For and against Petraeus
Sir: The attack on General David Petraeus (17 November) by Kelley Beaucar Vlahos of Antiwar.com was mean-minded, trivial and wrong. After the overthrow of Saddam in 2003, Petraeus garrisoned Northern Iraq, where his determination to improve services as well as security diminished resistance to the US-led occupation. In 2007, Iraq was sliding into ever more horrible sectarian civil war. As the new commander in Iraq, Petraeus, with President Bush’s backing, devised and deployed a surge of 30,000 troops to stem to the horrific Sunni-Shia bloodletting. By stationing his troops in small units amongst the population he provided constant security from brutal intimidation by al-Qa’eda and other murderous groups. Violence fell and a democratically elected government emerged. The record of that government has now deteriorated, particularly since US troops were withdrawn by President Obama. But that is not Petraeus’s fault.
Petraeus behaved honourably by resigning immediately his affair was discovered. But the loss of his unique experience to the United States government is incalculable. His record in Iraq alone shows him to be one of the finest US generals since the second world war.
Sir: Congratulations to The Spectator for publishing the brilliant article by Kelley Vlahos about General Petraeus (‘The fall of Petraeus’, 17 November).
I saluted General Douglas MacArthur at Camp Majestic, Japan, and exchanged a few words with Audie Murphy at Fort Lewis (Washington State). Murphy was the most decorated soldier in modern US history, but the ribbons on his chest, plus those of MacArthur, did not amount to half the ornaments on Petraeus’s uniform. The question is, how could a man of Petraeus’s intelligence and education think that other soldiers and veterans with a similar intelligence could be impressed by a man with ribbons from his shoulder to his navel, but no experience of what Vlahos called ‘direct fire combat’?
Professor Ferdinand E. Banks
Uppsala University, Sweden
You say litchen …
Sir: With reference to Dot Wordsworth’s column of 17 November, my wife and I have also fallen out about the correct pronunciation of lichen. However, I may have lightened the mood through the medium of song. With apologies to George and Ira Gershwin (1937), I have adapted their popular ditty:
‘You say litchen, I say liken, let’s call the whole thing moss.’
I hope this is of some help to readers.
Dr Paul D. Beavan
Sir: Kate Chisholm wrote that ‘With the new iPlayer Radio smartphone app, you can now listen to … Jarvis Cocker while climbing Mount Kilimanjaro’.
I don’t like Jarvis Cocker’s music, but Radio 4 on Kilimanjaro is strongly recommended. When I climbed the mountain last year, I took a selection of In Our Time recordings on my iPod. So while plodding up to Gilman’s Point I listened and learned about the Battle of Bannockburn, Sturm und Drang, suffragism and the nervous system; from Gilman’s Point to Uhuru summit no distraction is wanted; and on the way down I listened to programmes about Aristotle’s Poetics, Edmund Burke, Magna Carta and the Zulu nation’s rise and fall. However, once off the main cone of Kibo, I recommend having only one earpiece in, just in case something with nasty, big, pointy teeth turns up.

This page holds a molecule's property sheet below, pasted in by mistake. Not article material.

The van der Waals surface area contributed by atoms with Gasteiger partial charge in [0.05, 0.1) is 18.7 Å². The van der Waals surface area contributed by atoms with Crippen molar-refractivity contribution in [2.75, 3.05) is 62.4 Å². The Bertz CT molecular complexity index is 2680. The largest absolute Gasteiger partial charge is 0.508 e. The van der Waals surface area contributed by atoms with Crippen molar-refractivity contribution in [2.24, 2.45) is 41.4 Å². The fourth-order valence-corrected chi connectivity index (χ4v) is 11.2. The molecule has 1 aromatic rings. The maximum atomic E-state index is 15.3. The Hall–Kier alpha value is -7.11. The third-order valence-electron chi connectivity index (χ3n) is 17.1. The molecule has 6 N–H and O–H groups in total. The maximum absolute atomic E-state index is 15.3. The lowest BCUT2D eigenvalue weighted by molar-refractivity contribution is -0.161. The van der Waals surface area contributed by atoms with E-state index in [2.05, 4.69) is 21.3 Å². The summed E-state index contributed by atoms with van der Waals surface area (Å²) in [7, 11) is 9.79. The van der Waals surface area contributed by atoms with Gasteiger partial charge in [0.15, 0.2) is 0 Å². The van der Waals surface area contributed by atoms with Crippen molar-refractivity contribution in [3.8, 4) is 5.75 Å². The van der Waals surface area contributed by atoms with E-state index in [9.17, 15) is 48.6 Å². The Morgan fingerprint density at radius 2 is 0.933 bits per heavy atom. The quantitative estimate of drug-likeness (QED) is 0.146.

A lovely man
Sir: I very much enjoyed the excellent piece by Harry de Quetteville about Hugh Montgomery Massingberd (as he then was, when I worked for him at the Daily Telegraph from 1987 to 1989). He transformed the obituary pages with his fine wit, his disdain for pomposity and his fascination with the unusual aspects of people’s characters. I was rootling through the ‘obituaries in waiting’ one day when I came across the obit of H. Monty Mass, as we called him, and was surprised to find he had written the whole thing himself.
It began thus: ‘Hugh Montgomery Massingberd, who has died aged ?, was a very fine writer who never achieved the literary acclaim of which many believed him capable.’ After some detail, the obituary went on to say: ‘Tall and well-made in his prime, he sacrificed his fine physique in pursuit of the most alarming gluttony, but he retained his titanic capacity for work and his fatal attraction for the opposite sex.’
It was I who printed the obituary and distributed it on the desks about the office. It was swiftly deleted from the computer system (which in those days was woefully insecure) and to my knowledge never appeared in print. He was a lovely man and I think would not begrudge me, then a young journalist, my small excursion into the world of mischief.
Sir: If I buy £145 worth of shares in Tesco, I am entitled to a say in how the company is run, and to take part in the election of the directors responsible for its conduct. My £145 annual contribution to the BBC’s funds give me no say at all in its corporate behaviour, or its use of £450,000 of funding to pay off the director-general. Of course, George Entwistle escapes lightly because the director-general position is not that of a ‘real’ director — and thus he bears no personal liability — any more than the BBC behaves like a ‘real’ business, with responsibilities towards its stakeholder. The time is right, as Charles Moore suggests (Notes, 17 November), to break it up.
This article first appeared in the print edition of The Spectator magazine, dated 24 November 2012